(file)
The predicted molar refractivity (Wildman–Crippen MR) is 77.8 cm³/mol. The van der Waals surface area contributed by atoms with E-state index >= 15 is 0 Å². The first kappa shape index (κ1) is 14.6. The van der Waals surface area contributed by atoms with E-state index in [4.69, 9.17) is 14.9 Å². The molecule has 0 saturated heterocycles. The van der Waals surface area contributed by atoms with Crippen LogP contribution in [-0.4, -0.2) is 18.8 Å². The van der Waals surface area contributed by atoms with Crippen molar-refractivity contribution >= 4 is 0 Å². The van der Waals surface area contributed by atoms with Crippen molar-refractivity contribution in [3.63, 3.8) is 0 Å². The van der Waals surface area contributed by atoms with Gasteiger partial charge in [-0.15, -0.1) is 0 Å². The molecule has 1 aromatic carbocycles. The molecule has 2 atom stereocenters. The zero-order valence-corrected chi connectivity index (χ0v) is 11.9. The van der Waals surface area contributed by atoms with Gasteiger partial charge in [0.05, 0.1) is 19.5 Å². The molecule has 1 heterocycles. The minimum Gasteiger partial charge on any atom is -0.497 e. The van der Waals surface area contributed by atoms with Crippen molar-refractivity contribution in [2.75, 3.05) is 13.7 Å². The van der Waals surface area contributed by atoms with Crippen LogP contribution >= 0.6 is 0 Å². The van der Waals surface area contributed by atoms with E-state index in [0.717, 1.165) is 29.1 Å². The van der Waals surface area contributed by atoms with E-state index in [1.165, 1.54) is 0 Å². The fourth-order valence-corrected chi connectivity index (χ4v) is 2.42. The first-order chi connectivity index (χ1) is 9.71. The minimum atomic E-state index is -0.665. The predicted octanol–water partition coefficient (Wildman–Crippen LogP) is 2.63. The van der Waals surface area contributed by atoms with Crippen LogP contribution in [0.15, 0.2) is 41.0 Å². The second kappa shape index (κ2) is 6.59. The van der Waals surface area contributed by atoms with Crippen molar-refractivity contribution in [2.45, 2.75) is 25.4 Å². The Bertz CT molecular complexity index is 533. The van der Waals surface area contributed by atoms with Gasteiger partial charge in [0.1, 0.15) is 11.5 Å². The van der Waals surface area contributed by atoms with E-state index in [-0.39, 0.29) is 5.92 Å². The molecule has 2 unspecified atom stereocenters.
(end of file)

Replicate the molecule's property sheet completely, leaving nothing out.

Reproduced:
The predicted molar refractivity (Wildman–Crippen MR) is 77.8 cm³/mol. The van der Waals surface area contributed by atoms with E-state index >= 15 is 0 Å². The first kappa shape index (κ1) is 14.6. The van der Waals surface area contributed by atoms with E-state index in [4.69, 9.17) is 14.9 Å². The molecule has 0 saturated heterocycles. The van der Waals surface area contributed by atoms with Crippen LogP contribution in [-0.4, -0.2) is 18.8 Å². The van der Waals surface area contributed by atoms with Crippen molar-refractivity contribution >= 4 is 0 Å². The van der Waals surface area contributed by atoms with Crippen molar-refractivity contribution in [3.63, 3.8) is 0 Å². The van der Waals surface area contributed by atoms with Gasteiger partial charge in [-0.15, -0.1) is 0 Å². The molecule has 1 aromatic carbocycles. The molecule has 2 atom stereocenters. The zero-order valence-corrected chi connectivity index (χ0v) is 11.9. The van der Waals surface area contributed by atoms with Gasteiger partial charge in [0.05, 0.1) is 19.5 Å². The molecule has 1 heterocycles. The minimum Gasteiger partial charge on any atom is -0.497 e. The van der Waals surface area contributed by atoms with Crippen molar-refractivity contribution in [2.75, 3.05) is 13.7 Å². The van der Waals surface area contributed by atoms with Crippen LogP contribution >= 0.6 is 0 Å². The van der Waals surface area contributed by atoms with E-state index in [0.717, 1.165) is 29.1 Å². The van der Waals surface area contributed by atoms with E-state index in [1.165, 1.54) is 0 Å². The fourth-order valence-corrected chi connectivity index (χ4v) is 2.42. The first-order chi connectivity index (χ1) is 9.71. The minimum atomic E-state index is -0.665. The predicted octanol–water partition coefficient (Wildman–Crippen LogP) is 2.63. The van der Waals surface area contributed by atoms with Crippen LogP contribution in [0.15, 0.2) is 41.0 Å². The second kappa shape index (κ2) is 6.59. The van der Waals surface area contributed by atoms with Crippen molar-refractivity contribution in [2.45, 2.75) is 25.4 Å². The Bertz CT molecular complexity index is 533. The van der Waals surface area contributed by atoms with Gasteiger partial charge in [0.1, 0.15) is 11.5 Å². The van der Waals surface area contributed by atoms with E-state index in [-0.39, 0.29) is 5.92 Å². The molecule has 2 unspecified atom stereocenters.